My first experience with shooting reversal film (as it was called "back in the day") wasn't even with a 35 mm camera; when I was in the Navy from 1951 til 1955, I had a dinky little range finder camera that used "828" film; it came back mounted in regular cardboard mounts; it did a pretty good job at the time. After I got out of the Navy I got a 35mm SLR camera, a "Topcon"; it did a great job with Kodachrome; ( which was ASA 10 back then )
I hated to wait for Kodachrome to be processed, so I started shooting Anscochrome; you bought a "kit", which made up enough solution to process ( I think ), about 5 or 6 thirty six exposure rolls. I processed the Anscochrome one cassette at a time, in a small "daylight" tank made by Leitz. At that point in time, color film was only about half of the market; a lot of people still shot black & white almost all of the time. ( everyone had a dark room "back then" ) A great (and very popular) fine grain B&W film was Kodak's Panatomc X ; It was a negative film, and almost everyone developed it as a negative; however, you could buy Kodak's "direct positive" chemical kit, and develop it as a "positive", and the resulting slides were absolutely tack sharp !
I still have a few laying about somewhere. It was almost the same process as processing Anscochrome, only fewer steps and you didn't have to "reexpose" it with a photo flood, and it produced fabulous B&W slides!
During most of the 90's I was shooting with a grand old Canon F-1; ( the F-1 body and the 200mm / f 2.8 lens that I bought used from a local camera store were "loaned" by Canon USA to professional photographers who covered the winter Olympics that were held in Lake Placid, N.Y., then returned to Canon, were "refurbished" and sold at a great price by "selected" camera stores; the whole time I used the F-1 I was still shooting Kodak products. After taking an "all expenses paid" trip to Oahu, and spending three months shooting with my old Canon F-1, ( and part of the time with my son's new Nikon F-5, ( and all Fuji Velvia ), I "saw the light" and bought myself a Nikon F-5 when I returned home. I still have the F-5, and it still "works" as well as it ever did, (and I know that there are still many people shooting Fujichrome films to this day, but I doubt if I'll ever even buy another roll of film. )
I will say this though; I learned a lot about exposure, etc, while I was still shooting 35mm "slide film", and I STILL use much of what I learned while I'm shooting digital; another BIG pus I have...........for years and years, you focused camera lenses with the focusing "ring"......(with your fingers !) I still have a manual focus 105mm Micro Nikkor, a superlative MF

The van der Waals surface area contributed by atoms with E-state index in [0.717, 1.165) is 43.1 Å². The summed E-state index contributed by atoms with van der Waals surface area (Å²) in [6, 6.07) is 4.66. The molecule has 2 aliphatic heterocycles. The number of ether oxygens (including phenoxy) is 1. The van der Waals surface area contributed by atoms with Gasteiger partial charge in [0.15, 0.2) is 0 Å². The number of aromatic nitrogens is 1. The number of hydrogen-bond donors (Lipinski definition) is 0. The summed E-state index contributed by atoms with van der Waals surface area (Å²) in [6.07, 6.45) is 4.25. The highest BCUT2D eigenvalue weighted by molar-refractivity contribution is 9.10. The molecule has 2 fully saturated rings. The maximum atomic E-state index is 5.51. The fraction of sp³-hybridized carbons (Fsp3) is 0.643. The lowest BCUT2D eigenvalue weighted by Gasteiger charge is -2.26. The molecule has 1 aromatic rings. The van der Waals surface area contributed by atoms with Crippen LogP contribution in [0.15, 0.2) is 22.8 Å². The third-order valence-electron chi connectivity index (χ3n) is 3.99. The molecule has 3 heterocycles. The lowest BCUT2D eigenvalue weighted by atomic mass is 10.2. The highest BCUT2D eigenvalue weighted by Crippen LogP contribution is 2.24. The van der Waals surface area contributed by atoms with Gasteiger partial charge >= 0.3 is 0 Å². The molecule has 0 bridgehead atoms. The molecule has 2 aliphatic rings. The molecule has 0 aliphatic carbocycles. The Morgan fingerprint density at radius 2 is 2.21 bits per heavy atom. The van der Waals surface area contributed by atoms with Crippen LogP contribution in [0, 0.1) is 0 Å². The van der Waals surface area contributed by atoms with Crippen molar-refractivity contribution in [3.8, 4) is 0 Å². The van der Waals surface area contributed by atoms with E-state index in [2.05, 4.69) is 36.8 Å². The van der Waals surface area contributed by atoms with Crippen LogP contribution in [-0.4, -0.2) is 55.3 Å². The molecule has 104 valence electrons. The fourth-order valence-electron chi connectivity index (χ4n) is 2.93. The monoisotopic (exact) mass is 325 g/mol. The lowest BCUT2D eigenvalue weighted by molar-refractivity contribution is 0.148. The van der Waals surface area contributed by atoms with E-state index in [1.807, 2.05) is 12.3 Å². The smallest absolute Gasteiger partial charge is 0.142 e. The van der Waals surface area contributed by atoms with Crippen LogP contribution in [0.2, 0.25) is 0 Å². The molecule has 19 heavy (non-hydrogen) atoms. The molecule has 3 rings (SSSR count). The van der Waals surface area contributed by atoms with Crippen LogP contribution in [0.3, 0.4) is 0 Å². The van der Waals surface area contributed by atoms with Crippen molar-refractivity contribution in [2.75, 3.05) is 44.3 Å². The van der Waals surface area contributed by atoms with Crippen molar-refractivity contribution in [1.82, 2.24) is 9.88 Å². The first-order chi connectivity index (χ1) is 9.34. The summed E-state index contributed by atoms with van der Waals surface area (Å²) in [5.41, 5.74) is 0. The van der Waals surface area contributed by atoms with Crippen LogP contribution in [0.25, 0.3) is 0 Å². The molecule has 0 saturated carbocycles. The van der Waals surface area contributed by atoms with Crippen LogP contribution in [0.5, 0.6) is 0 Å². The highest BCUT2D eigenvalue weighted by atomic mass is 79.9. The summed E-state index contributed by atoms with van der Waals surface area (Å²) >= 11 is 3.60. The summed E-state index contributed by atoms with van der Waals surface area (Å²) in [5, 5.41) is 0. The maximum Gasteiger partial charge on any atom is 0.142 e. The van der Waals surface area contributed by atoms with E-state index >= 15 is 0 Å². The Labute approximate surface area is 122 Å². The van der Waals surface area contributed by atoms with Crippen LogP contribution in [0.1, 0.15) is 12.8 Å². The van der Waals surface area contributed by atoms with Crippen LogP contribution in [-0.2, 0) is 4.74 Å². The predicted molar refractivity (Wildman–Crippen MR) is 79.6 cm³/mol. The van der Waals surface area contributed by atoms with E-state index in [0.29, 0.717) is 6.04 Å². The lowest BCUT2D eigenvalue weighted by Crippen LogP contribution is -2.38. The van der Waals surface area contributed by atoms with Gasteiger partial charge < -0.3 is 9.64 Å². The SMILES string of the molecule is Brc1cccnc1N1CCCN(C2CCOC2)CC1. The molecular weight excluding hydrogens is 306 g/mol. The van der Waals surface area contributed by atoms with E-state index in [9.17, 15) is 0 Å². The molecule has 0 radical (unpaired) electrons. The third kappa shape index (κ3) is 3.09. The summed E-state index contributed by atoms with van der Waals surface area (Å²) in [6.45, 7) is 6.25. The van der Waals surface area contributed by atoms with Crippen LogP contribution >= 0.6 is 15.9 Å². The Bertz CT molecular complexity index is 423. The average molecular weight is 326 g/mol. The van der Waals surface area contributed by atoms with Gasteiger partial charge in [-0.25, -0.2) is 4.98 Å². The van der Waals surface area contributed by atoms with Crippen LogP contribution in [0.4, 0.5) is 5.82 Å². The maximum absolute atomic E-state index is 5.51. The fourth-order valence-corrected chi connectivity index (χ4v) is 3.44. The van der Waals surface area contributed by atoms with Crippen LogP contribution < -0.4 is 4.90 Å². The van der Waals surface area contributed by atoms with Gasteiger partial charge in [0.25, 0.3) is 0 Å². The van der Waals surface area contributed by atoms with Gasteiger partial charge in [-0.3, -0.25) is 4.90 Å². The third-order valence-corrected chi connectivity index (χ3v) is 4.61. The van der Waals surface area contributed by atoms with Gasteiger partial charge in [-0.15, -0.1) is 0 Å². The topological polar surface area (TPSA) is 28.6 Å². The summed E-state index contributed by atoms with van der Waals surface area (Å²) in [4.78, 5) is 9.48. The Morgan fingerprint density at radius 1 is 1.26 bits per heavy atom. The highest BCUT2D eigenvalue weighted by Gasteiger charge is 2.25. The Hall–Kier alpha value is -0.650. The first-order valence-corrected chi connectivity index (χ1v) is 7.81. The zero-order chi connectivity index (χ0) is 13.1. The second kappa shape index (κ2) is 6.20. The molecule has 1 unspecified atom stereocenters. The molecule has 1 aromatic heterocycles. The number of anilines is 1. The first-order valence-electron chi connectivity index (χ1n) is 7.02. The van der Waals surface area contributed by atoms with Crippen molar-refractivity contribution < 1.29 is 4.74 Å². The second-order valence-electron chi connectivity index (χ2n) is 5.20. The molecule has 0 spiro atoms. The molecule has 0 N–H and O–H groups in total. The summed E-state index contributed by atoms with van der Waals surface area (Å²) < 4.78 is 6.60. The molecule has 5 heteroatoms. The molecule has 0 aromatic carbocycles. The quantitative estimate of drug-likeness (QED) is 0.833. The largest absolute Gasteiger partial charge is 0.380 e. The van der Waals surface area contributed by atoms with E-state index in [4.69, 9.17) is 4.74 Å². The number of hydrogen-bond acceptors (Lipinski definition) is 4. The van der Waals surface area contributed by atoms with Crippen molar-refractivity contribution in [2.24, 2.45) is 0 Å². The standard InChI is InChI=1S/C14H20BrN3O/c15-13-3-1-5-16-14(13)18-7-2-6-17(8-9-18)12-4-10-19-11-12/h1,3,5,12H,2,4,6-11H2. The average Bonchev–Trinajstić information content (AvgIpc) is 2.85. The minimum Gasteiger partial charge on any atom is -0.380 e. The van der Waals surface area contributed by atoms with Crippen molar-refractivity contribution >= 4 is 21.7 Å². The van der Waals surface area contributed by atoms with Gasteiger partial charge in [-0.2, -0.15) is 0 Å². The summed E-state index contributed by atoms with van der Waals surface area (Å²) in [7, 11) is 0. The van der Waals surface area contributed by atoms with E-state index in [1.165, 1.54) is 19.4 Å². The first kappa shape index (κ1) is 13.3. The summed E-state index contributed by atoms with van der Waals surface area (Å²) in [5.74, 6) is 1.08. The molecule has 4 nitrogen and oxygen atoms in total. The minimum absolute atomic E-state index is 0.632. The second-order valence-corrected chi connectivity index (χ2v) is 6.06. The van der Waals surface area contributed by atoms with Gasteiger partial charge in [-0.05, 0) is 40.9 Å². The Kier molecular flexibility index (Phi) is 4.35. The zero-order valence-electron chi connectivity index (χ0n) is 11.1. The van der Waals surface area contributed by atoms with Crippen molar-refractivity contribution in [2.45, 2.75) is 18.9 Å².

300mm / f4 tele, plus about two or three more old Nikkor MF
lenses; and thanks to Nikon's wise decision NOT to change their lens mounts, I still use all of these with my D 300s; auto focus is fantastic for many things ! And manual focus is still even better for certain other things !
Storage of color slides...............(I can't believe so many people have problems with mold ! ) I have all slides stored in ordinary, inexpensive metal slide boxes, which are in vacuum sealed "space bags" (with desiccant in each bag) cold temperature doesn't hurt slides; hot temperature KILLS them ! ( and moisture kills them even faster )
BTW..........if you transport ANYTHING in the wintertime, and it gets real cold, ( slides, cameras, lenses, electronics, ANYTHING ) don't bring it into a warm house, motel, whatever; anything that's cold, (especially if it's metal, glass or electronics) will cause the moisture that's in the warm air to condense on the cold surfaces; this can and WILL kill lots of things; (and it's easy to avoid) I always carry zip-lock storage bags.........stick the item into the bag while it's still cold, press out as much air as possible, and zip it up; ( I sometimes even stick some duct tape over the zip end ) then take it inside, stick it under a table in a corner, and leave the thing sit for 3, 4 hours, (or as long as it takes for the contents to warm up to room temperature; THEN take it out; ( it's NOT the cold air outside that does the dirty work, it's the warm, moisture laden air inside, that always condenses when it comes in contact with cold surfaces. ( basic 7th grade physics )
That's a few of my experiences with slides.
Stupidity: Doing the same thing over and over again and expecting a different result; Albert Einstein